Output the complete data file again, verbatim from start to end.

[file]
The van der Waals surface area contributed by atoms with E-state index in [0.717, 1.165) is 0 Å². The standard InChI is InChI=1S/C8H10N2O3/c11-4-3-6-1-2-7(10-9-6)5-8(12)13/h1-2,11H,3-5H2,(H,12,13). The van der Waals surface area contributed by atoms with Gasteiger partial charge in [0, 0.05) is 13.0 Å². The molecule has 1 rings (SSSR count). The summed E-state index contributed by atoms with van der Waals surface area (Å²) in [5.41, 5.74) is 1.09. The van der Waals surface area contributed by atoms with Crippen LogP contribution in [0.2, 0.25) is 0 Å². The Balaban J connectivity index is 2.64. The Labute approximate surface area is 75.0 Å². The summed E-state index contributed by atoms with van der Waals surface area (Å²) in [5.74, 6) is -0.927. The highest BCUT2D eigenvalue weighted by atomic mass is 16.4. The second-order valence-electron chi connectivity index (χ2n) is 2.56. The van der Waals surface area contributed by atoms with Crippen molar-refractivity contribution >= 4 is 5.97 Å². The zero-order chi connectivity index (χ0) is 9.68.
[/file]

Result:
The van der Waals surface area contributed by atoms with E-state index in [0.717, 1.165) is 0 Å². The standard InChI is InChI=1S/C8H10N2O3/c11-4-3-6-1-2-7(10-9-6)5-8(12)13/h1-2,11H,3-5H2,(H,12,13). The van der Waals surface area contributed by atoms with Gasteiger partial charge in [0, 0.05) is 13.0 Å². The molecule has 1 rings (SSSR count). The summed E-state index contributed by atoms with van der Waals surface area (Å²) in [5.41, 5.74) is 1.09. The van der Waals surface area contributed by atoms with Crippen LogP contribution in [0.2, 0.25) is 0 Å². The Balaban J connectivity index is 2.64. The Labute approximate surface area is 75.0 Å². The summed E-state index contributed by atoms with van der Waals surface area (Å²) in [5.74, 6) is -0.927. The highest BCUT2D eigenvalue weighted by atomic mass is 16.4. The second-order valence-electron chi connectivity index (χ2n) is 2.56. The van der Waals surface area contributed by atoms with Crippen molar-refractivity contribution >= 4 is 5.97 Å². The zero-order chi connectivity index (χ0) is 9.68.